I am sympathetic to your plight, but I’ve also been on the receiving end of this kind of thing, and it’s not easy either way.

    After two years of trying to be there for my hurting sister and hurting friends, I broke down.

    I could not do it any more.

    I simply had no mental strength or energy to take the constant ranting, negativity, and vitriol, or the desperately sad three- to- six hour- in- a- row phone calls (or the long, sad or angry e-mails) and answer them all.

    I finally had to tell my sister and these friends that I could no longer be there for them like that any more, that it was causing me harm.

    I was also drained and worn out by their non stop problems and inner pain.

    Your male friend who was formerly supportive may have personal problems he’s dealing with.

    Maybe he lost a loved one, is in danger of losing his job, or whatever. He may not be able to prop you up as well as deal with his own problems too.

    I know it hurts deeply (and can be infuriating) if and when people refuse to be there for you (I’ve been there many times, especially after my mother’s death).

    But the flip side of the coin is that other people have their problems and limits and get to a point where they love you but simply cannot keep lifting you up.

    You said,

    “but because I knew he was a compassionate, nonjudgmental friend who would know how to support me.”

    And that’s the sort of person I am (supportive and usually very non-judgmental) – but I am just a person at the end of the day. I’m not a sponge who can indefinitely keep absorbing other people’s pain day after day month after month.

    I would encourage you to try to make friends with someone else, because it’s not fair or realistic to keep turning to the same person over and over for this kind of support.

    There might be some kind of free support group in your area for depressed people, where you can chat with like minded people who understand, and so you are spreading the issue around to various people and not just unloading on the same person repeatedly.

  5. Irene says:

    Hi Ellie,

    I’m so sorry that you are feeling so badly. You must seek professional help immediately. If you have a therapist, call him or her. If you don’t, contact a suicide hotline so you can talk to someone who is trained to help you.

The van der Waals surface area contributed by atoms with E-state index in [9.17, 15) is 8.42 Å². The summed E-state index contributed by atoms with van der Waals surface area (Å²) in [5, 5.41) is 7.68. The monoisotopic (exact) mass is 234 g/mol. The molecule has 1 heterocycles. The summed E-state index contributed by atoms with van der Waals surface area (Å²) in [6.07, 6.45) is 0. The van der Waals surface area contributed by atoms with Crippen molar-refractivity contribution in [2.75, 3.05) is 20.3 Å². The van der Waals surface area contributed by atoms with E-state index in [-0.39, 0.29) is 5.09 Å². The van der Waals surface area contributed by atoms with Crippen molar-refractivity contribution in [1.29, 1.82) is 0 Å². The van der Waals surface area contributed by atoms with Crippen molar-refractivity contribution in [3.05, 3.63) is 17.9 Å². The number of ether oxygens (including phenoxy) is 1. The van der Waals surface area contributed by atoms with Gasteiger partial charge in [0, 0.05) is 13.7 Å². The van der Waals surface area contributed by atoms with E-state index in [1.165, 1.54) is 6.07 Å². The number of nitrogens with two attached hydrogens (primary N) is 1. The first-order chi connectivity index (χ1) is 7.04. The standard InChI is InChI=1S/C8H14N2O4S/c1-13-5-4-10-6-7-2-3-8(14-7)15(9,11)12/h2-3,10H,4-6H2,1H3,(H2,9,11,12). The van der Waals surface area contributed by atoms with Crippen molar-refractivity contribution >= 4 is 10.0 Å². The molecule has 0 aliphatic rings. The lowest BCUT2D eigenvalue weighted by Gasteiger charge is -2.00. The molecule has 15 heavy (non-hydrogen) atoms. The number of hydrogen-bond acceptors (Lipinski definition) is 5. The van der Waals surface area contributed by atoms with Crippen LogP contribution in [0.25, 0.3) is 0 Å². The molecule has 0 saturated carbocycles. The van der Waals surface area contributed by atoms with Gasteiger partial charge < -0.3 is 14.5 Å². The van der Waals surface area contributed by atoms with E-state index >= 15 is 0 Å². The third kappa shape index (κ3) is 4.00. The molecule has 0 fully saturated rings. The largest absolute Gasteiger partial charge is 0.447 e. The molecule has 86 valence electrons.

It’s unfortunate that your friend turned his back on you but just like you felt like you were drowning, he may be having the same feeling. He may simply need time and space to recoup.Try not to take it too personallly.

    Don’t forget that depression is a very treatable illness! If you take steps to get the right help as soon as possible, you will not only feel much better, you’lll be in a better position to share in the give and take of close relationships.

     

    My best,

    Irene

  6. Ellie anonymous says:

    For the past few months I have been suffering from major depression. I turned to a friend to help me save myself from the downward spiral I was in. I know I haven’t been a joy to be around at times and I know that I was being selfish with our friendship at times. But when you’re drowning in depression you need to be selfish to save yourself. What was helping me on my way out of this depression was knowing that this one friend could forgive my behaviors during this depression….that he understood it wasn’t me but the depression…that he believed that I could get out of this even when I didn’t believe it. That support was saving me from the darkness. I was very fortunate to have this support. The reason I turned to him wasn’t because he was my closest friend, but because I knew he was a compassionate, nonjudgmental friend who would know how to support me. I have closer friends, but they don’t have the qualities I need to get out of this dark place.

    Well, today the friend who had been such a key form of support has abandoned me. He told me I can’t expect him to fill this role. I understand he needs to set boundaries. I want him to do what he needs to do for himself. BUT…he knows how close I am to being suicidal and that his support has helped get me away from that point….he knows how much horrible pain he is causing me by refusing to be my friend now….he knows that just two weeks ago I was getting to a really good place, and I had thanked him for what he had done for me, and that just two days later I had a really bad day that sent me spiraling….he knows that I am trying hard to get out of this and not be needy….but still he does this….abandons me knowing damn well that I will spiral into darkness.

    Do any of you understand what pain results when you abandon people in their darkest hours?! THese are people you know are good. These are people who hate how they are when they are depressed. They don’t want to be like this with you. THey’re not doing this to hurt you. I am one of those people. I am a good, wonderful person who just needs support and friendship. What I get is abandoned. How exactly am I supposed to feel that life has hope when this happens?

  7. Anonymous says:

    YOu’re all very cruel

  8. Anonymous says: